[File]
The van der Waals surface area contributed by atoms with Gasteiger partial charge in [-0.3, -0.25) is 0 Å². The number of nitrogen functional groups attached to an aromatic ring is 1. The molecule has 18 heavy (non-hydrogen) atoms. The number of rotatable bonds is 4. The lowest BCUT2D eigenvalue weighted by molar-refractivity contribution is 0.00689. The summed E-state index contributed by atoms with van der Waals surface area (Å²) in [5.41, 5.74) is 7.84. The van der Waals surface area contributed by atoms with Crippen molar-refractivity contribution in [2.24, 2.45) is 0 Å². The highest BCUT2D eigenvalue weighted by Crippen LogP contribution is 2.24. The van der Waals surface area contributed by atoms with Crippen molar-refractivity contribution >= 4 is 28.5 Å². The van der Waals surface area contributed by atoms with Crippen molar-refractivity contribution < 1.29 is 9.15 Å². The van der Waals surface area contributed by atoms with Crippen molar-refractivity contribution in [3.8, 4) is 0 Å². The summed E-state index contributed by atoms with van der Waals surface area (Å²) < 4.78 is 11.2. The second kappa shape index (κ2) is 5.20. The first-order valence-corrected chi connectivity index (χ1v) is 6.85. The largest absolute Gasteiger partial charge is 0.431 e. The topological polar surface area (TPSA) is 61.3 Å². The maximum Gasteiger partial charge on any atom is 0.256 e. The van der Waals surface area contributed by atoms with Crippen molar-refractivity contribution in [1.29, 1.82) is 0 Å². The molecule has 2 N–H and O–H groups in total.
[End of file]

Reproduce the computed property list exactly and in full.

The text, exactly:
The van der Waals surface area contributed by atoms with Gasteiger partial charge in [-0.3, -0.25) is 0 Å². The number of nitrogen functional groups attached to an aromatic ring is 1. The molecule has 18 heavy (non-hydrogen) atoms. The number of rotatable bonds is 4. The lowest BCUT2D eigenvalue weighted by molar-refractivity contribution is 0.00689. The summed E-state index contributed by atoms with van der Waals surface area (Å²) in [5.41, 5.74) is 7.84. The van der Waals surface area contributed by atoms with Crippen molar-refractivity contribution in [2.24, 2.45) is 0 Å². The highest BCUT2D eigenvalue weighted by Crippen LogP contribution is 2.24. The van der Waals surface area contributed by atoms with Crippen molar-refractivity contribution >= 4 is 28.5 Å². The van der Waals surface area contributed by atoms with Crippen molar-refractivity contribution < 1.29 is 9.15 Å². The van der Waals surface area contributed by atoms with Crippen molar-refractivity contribution in [3.8, 4) is 0 Å². The summed E-state index contributed by atoms with van der Waals surface area (Å²) < 4.78 is 11.2. The second kappa shape index (κ2) is 5.20. The first-order valence-corrected chi connectivity index (χ1v) is 6.85. The largest absolute Gasteiger partial charge is 0.431 e. The topological polar surface area (TPSA) is 61.3 Å². The maximum Gasteiger partial charge on any atom is 0.256 e. The van der Waals surface area contributed by atoms with Crippen molar-refractivity contribution in [1.29, 1.82) is 0 Å². The molecule has 2 N–H and O–H groups in total.